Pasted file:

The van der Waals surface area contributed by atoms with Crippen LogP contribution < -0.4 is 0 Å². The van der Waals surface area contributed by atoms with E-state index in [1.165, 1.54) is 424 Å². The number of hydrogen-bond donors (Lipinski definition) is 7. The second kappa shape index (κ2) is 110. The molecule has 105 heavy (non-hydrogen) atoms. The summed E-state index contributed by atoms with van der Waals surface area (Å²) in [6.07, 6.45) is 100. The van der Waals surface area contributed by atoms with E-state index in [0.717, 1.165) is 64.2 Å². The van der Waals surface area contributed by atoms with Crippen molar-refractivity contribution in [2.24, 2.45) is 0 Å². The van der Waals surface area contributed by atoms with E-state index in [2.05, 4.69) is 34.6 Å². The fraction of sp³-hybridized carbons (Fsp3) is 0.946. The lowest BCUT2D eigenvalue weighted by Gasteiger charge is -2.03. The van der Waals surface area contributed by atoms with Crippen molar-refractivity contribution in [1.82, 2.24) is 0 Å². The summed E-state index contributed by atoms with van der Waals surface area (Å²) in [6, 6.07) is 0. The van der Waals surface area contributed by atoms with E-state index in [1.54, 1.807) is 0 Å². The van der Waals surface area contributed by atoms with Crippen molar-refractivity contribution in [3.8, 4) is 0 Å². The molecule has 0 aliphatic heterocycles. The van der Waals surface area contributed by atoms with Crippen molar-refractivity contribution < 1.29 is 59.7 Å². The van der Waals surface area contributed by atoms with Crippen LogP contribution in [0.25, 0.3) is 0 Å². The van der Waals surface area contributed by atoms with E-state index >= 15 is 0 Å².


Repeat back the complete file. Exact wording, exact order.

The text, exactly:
The van der Waals surface area contributed by atoms with Crippen LogP contribution < -0.4 is 0 Å². The van der Waals surface area contributed by atoms with E-state index in [1.165, 1.54) is 424 Å². The number of hydrogen-bond donors (Lipinski definition) is 7. The second kappa shape index (κ2) is 110. The molecule has 105 heavy (non-hydrogen) atoms. The summed E-state index contributed by atoms with van der Waals surface area (Å²) in [6.07, 6.45) is 100. The van der Waals surface area contributed by atoms with E-state index in [0.717, 1.165) is 64.2 Å². The van der Waals surface area contributed by atoms with Crippen molar-refractivity contribution in [2.24, 2.45) is 0 Å². The van der Waals surface area contributed by atoms with E-state index in [2.05, 4.69) is 34.6 Å². The fraction of sp³-hybridized carbons (Fsp3) is 0.946. The lowest BCUT2D eigenvalue weighted by Gasteiger charge is -2.03. The van der Waals surface area contributed by atoms with Crippen molar-refractivity contribution in [1.82, 2.24) is 0 Å². The summed E-state index contributed by atoms with van der Waals surface area (Å²) in [6, 6.07) is 0. The van der Waals surface area contributed by atoms with E-state index in [1.54, 1.807) is 0 Å². The van der Waals surface area contributed by atoms with Crippen molar-refractivity contribution in [3.8, 4) is 0 Å². The molecule has 0 aliphatic heterocycles. The van der Waals surface area contributed by atoms with Crippen molar-refractivity contribution < 1.29 is 59.7 Å². The van der Waals surface area contributed by atoms with Crippen LogP contribution in [0.25, 0.3) is 0 Å². The van der Waals surface area contributed by atoms with E-state index >= 15 is 0 Å².